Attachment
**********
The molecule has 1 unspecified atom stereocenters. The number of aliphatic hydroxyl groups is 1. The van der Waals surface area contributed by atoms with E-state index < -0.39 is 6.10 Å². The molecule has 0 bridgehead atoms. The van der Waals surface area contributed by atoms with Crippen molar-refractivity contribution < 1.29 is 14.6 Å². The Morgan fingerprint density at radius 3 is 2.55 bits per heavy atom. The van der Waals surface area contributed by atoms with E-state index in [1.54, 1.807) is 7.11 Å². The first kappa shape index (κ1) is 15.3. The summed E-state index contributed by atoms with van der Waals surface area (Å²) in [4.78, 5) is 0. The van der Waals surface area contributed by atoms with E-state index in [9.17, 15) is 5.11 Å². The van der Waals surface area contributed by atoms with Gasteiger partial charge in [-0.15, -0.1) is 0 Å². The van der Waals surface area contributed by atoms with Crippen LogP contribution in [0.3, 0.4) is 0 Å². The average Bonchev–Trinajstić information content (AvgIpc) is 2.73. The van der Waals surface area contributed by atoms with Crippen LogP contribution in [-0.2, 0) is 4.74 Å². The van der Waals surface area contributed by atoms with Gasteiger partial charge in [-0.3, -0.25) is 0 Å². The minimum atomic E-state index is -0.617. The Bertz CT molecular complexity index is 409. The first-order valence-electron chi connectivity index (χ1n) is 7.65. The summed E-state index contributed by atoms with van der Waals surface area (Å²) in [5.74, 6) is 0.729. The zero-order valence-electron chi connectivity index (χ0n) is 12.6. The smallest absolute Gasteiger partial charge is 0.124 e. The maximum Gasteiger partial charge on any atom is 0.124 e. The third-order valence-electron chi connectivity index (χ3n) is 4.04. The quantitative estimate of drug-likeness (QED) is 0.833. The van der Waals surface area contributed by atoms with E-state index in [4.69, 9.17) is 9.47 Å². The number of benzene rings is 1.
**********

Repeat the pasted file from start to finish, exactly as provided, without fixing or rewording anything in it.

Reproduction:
The molecule has 1 unspecified atom stereocenters. The number of aliphatic hydroxyl groups is 1. The van der Waals surface area contributed by atoms with E-state index < -0.39 is 6.10 Å². The molecule has 0 bridgehead atoms. The van der Waals surface area contributed by atoms with Crippen molar-refractivity contribution < 1.29 is 14.6 Å². The Morgan fingerprint density at radius 3 is 2.55 bits per heavy atom. The van der Waals surface area contributed by atoms with E-state index in [1.54, 1.807) is 7.11 Å². The first kappa shape index (κ1) is 15.3. The summed E-state index contributed by atoms with van der Waals surface area (Å²) in [4.78, 5) is 0. The van der Waals surface area contributed by atoms with E-state index in [9.17, 15) is 5.11 Å². The van der Waals surface area contributed by atoms with Gasteiger partial charge in [-0.15, -0.1) is 0 Å². The van der Waals surface area contributed by atoms with Crippen LogP contribution in [0.3, 0.4) is 0 Å². The average Bonchev–Trinajstić information content (AvgIpc) is 2.73. The van der Waals surface area contributed by atoms with Crippen LogP contribution in [-0.2, 0) is 4.74 Å². The van der Waals surface area contributed by atoms with Gasteiger partial charge in [-0.3, -0.25) is 0 Å². The minimum atomic E-state index is -0.617. The Bertz CT molecular complexity index is 409. The first-order valence-electron chi connectivity index (χ1n) is 7.65. The summed E-state index contributed by atoms with van der Waals surface area (Å²) in [5.74, 6) is 0.729. The zero-order valence-electron chi connectivity index (χ0n) is 12.6. The smallest absolute Gasteiger partial charge is 0.124 e. The maximum Gasteiger partial charge on any atom is 0.124 e. The third-order valence-electron chi connectivity index (χ3n) is 4.04. The quantitative estimate of drug-likeness (QED) is 0.833. The van der Waals surface area contributed by atoms with E-state index in [4.69, 9.17) is 9.47 Å². The number of benzene rings is 1.